William Bennett has gambled…a lot. In earlier pieces, I’ve explained why, in and of itself, this does not amount to hypocrisy. Not only does the state accept, and even encourage, gambling, but Bennett’s own church does not deem the practice immoral — so long as it remains within reasonable limits. It’s perfectly fair to argue that drug use ought to be legalized, but there is also a good case for drawing a line of permissibility between gambling and drugs. So in none of these respects, I believe, can William Bennett be blamed for hypocrisy.

Having said all that, there is still the lingering sense of a moral problem in Bennett’s behavior. I believe that William Bennett is right when he says that his gambling did not impoverish his family, or keep him from spending the time it takes to being a good family man. Those facts are morally significant. After all, they trace out the dividing line between the permissible and the impermissible for Bennett’s own church.

Nonetheless, I am perfectly willing to believe that Bennett’s gambling was excessive. Bennett says as much himself in his statement: “I have done too much gambling.” What was technically permissible, even in the moral terms of Bennett’s church, could still have been excessive in the perspective of William Bennett’s own life.

Obviously, William Bennett is a man of large appetites — for food and for gambling. The reaction of Bennett’s foes to this is: “You are a hypocrite. If you can have your pleasures, why can’t I have mine (whether you like them or not)?” The traditionalist’s reaction, on the other hand, is that, like everyone else, William Bennett is a weak and flawed human being — a creature touched by the universality of sin. No doubt, Bennett’s own large appetites taught him something about the dangers of the slippery slopes against which he preached. But that is not proof against traditional morality itself. It is proof of the need for morality. Across this gulf of incomprehension, the two sides in the Bennett matter sit.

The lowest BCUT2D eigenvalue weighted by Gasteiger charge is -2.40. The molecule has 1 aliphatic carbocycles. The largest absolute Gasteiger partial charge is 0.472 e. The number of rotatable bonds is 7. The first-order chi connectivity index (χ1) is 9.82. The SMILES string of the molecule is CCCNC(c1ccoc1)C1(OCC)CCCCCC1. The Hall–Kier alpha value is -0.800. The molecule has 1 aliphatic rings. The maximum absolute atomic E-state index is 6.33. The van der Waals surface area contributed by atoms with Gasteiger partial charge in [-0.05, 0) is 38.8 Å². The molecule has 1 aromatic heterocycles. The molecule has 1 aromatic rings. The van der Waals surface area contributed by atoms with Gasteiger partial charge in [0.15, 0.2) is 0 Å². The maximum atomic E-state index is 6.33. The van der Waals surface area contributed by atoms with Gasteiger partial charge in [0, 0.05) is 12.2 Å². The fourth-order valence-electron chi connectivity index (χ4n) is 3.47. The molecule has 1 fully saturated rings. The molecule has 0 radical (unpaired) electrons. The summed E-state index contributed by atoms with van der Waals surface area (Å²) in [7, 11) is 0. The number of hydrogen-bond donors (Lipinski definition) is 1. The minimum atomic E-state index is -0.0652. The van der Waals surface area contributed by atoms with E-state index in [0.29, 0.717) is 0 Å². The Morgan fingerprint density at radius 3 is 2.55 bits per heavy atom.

In the final analysis, however, those sides may not be so far apart. No matter how atomized society gets; no matter how many of us morph into expressive individualists; our need for a community with at least some common moral presuppositions remains. And no matter how convincingly Marvin Gaye sings about sexual healing, some element of social and moral danger will always cling to the unrestricted enjoyment of our pleasures, be they chemical, sexual, or musical.

So the real reason Bennett’s foes hate him is not simply cultural incomprehension. At some level, Bennett’s opponents surely can understand what he is saying. Each side in this conflict knows something about the other. Bennett’s prohibitionism is no doubt based on his knowledge of his own large and potentially dangerous appetites. Yet the unseemly hatred of Bennett — the ugly rejoicing in his weakness — is based on the fact that Bennett has pricked the conscience of his foes. If his foes had been totally alien to the traditional moral universe, Bennett’s defense of virtue would not have created in them the misery they continually complain of.

What, then, are we to make of Bennett’s dilemma? By his own admission, William Bennett has stumbled. I believe he will get up.

Stanley Kurtz is a research fellow at the Hoover Institution at Stanford University.